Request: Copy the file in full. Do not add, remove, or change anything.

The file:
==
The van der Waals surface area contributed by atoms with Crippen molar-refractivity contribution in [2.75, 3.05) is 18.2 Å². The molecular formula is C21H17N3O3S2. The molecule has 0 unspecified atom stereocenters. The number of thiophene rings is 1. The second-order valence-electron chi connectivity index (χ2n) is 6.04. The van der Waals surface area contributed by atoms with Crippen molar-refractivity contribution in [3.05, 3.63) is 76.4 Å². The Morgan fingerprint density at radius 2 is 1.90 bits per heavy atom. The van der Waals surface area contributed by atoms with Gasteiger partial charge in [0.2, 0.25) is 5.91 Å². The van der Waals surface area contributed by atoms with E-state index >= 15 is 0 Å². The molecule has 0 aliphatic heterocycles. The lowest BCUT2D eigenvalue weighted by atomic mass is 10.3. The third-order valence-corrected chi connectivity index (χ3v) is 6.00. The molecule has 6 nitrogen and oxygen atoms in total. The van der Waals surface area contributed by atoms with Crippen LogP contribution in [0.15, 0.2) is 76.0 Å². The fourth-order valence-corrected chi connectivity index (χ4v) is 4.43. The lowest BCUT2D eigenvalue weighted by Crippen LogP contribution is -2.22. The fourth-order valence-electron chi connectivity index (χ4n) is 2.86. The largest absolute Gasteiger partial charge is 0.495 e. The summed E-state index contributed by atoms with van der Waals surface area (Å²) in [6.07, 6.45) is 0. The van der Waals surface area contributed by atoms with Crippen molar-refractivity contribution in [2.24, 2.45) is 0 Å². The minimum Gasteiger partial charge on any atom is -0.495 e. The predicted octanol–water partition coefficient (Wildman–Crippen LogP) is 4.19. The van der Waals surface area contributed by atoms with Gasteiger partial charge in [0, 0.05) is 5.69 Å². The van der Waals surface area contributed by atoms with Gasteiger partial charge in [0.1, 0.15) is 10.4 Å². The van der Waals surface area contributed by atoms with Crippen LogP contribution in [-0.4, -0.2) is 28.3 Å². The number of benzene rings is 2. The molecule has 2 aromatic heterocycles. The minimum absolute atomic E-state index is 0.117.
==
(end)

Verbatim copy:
The van der Waals surface area contributed by atoms with Crippen molar-refractivity contribution in [2.75, 3.05) is 18.2 Å². The molecular formula is C21H17N3O3S2. The molecule has 0 unspecified atom stereocenters. The number of thiophene rings is 1. The second-order valence-electron chi connectivity index (χ2n) is 6.04. The van der Waals surface area contributed by atoms with Crippen molar-refractivity contribution in [3.05, 3.63) is 76.4 Å². The Morgan fingerprint density at radius 2 is 1.90 bits per heavy atom. The van der Waals surface area contributed by atoms with Gasteiger partial charge in [0.2, 0.25) is 5.91 Å². The van der Waals surface area contributed by atoms with E-state index >= 15 is 0 Å². The molecule has 0 aliphatic heterocycles. The lowest BCUT2D eigenvalue weighted by atomic mass is 10.3. The third-order valence-corrected chi connectivity index (χ3v) is 6.00. The molecule has 6 nitrogen and oxygen atoms in total. The van der Waals surface area contributed by atoms with Crippen LogP contribution in [0.15, 0.2) is 76.0 Å². The fourth-order valence-corrected chi connectivity index (χ4v) is 4.43. The lowest BCUT2D eigenvalue weighted by Crippen LogP contribution is -2.22. The fourth-order valence-electron chi connectivity index (χ4n) is 2.86. The largest absolute Gasteiger partial charge is 0.495 e. The summed E-state index contributed by atoms with van der Waals surface area (Å²) in [6.07, 6.45) is 0. The van der Waals surface area contributed by atoms with Crippen molar-refractivity contribution in [2.24, 2.45) is 0 Å². The minimum Gasteiger partial charge on any atom is -0.495 e. The predicted octanol–water partition coefficient (Wildman–Crippen LogP) is 4.19. The van der Waals surface area contributed by atoms with Gasteiger partial charge in [0, 0.05) is 5.69 Å². The van der Waals surface area contributed by atoms with Gasteiger partial charge in [0.1, 0.15) is 10.4 Å². The van der Waals surface area contributed by atoms with Crippen LogP contribution in [-0.4, -0.2) is 28.3 Å². The number of benzene rings is 2. The molecule has 2 aromatic heterocycles. The minimum absolute atomic E-state index is 0.117.